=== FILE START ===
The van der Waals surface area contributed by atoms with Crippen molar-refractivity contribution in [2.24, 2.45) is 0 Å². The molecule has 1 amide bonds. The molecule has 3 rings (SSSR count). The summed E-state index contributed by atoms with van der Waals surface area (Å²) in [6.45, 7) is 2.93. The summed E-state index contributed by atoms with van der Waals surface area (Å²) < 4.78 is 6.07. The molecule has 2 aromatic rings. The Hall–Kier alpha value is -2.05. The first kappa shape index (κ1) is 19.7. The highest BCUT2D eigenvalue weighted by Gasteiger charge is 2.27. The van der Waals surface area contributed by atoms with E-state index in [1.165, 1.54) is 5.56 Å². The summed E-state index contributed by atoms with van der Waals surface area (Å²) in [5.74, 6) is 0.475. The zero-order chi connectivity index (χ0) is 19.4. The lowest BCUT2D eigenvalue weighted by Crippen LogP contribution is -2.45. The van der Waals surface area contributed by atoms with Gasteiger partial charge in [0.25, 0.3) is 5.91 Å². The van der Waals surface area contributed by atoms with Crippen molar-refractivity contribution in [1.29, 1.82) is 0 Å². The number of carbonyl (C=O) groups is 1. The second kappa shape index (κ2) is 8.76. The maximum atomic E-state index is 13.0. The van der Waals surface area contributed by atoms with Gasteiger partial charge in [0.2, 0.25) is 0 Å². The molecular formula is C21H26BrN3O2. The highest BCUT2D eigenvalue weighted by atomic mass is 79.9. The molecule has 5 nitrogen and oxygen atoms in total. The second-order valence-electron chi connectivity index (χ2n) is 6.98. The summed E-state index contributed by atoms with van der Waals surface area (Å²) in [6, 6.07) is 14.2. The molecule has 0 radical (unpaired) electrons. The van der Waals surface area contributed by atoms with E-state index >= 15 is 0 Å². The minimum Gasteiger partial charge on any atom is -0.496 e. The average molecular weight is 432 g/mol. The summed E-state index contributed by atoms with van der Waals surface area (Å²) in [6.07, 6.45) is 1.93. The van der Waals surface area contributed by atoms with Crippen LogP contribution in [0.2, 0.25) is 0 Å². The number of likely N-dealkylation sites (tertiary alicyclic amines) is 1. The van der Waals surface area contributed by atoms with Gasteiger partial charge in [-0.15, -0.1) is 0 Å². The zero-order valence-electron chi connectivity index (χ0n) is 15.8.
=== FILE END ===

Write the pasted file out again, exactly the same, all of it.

The van der Waals surface area contributed by atoms with Crippen molar-refractivity contribution in [2.24, 2.45) is 0 Å². The molecule has 1 amide bonds. The molecule has 3 rings (SSSR count). The summed E-state index contributed by atoms with van der Waals surface area (Å²) in [6.45, 7) is 2.93. The summed E-state index contributed by atoms with van der Waals surface area (Å²) < 4.78 is 6.07. The molecule has 2 aromatic rings. The Hall–Kier alpha value is -2.05. The first kappa shape index (κ1) is 19.7. The highest BCUT2D eigenvalue weighted by Gasteiger charge is 2.27. The van der Waals surface area contributed by atoms with E-state index in [1.165, 1.54) is 5.56 Å². The summed E-state index contributed by atoms with van der Waals surface area (Å²) in [5.74, 6) is 0.475. The zero-order chi connectivity index (χ0) is 19.4. The lowest BCUT2D eigenvalue weighted by Crippen LogP contribution is -2.45. The van der Waals surface area contributed by atoms with Gasteiger partial charge in [0.25, 0.3) is 5.91 Å². The van der Waals surface area contributed by atoms with Crippen molar-refractivity contribution in [1.29, 1.82) is 0 Å². The number of carbonyl (C=O) groups is 1. The second kappa shape index (κ2) is 8.76. The maximum atomic E-state index is 13.0. The van der Waals surface area contributed by atoms with Gasteiger partial charge in [0.2, 0.25) is 0 Å². The molecular formula is C21H26BrN3O2. The highest BCUT2D eigenvalue weighted by atomic mass is 79.9. The molecule has 5 nitrogen and oxygen atoms in total. The second-order valence-electron chi connectivity index (χ2n) is 6.98. The summed E-state index contributed by atoms with van der Waals surface area (Å²) in [6, 6.07) is 14.2. The molecule has 0 radical (unpaired) electrons. The van der Waals surface area contributed by atoms with E-state index >= 15 is 0 Å². The minimum Gasteiger partial charge on any atom is -0.496 e. The average molecular weight is 432 g/mol. The summed E-state index contributed by atoms with van der Waals surface area (Å²) in [6.07, 6.45) is 1.93. The van der Waals surface area contributed by atoms with Crippen LogP contribution in [0.2, 0.25) is 0 Å². The number of likely N-dealkylation sites (tertiary alicyclic amines) is 1. The van der Waals surface area contributed by atoms with Gasteiger partial charge in [-0.15, -0.1) is 0 Å². The zero-order valence-electron chi connectivity index (χ0n) is 15.8.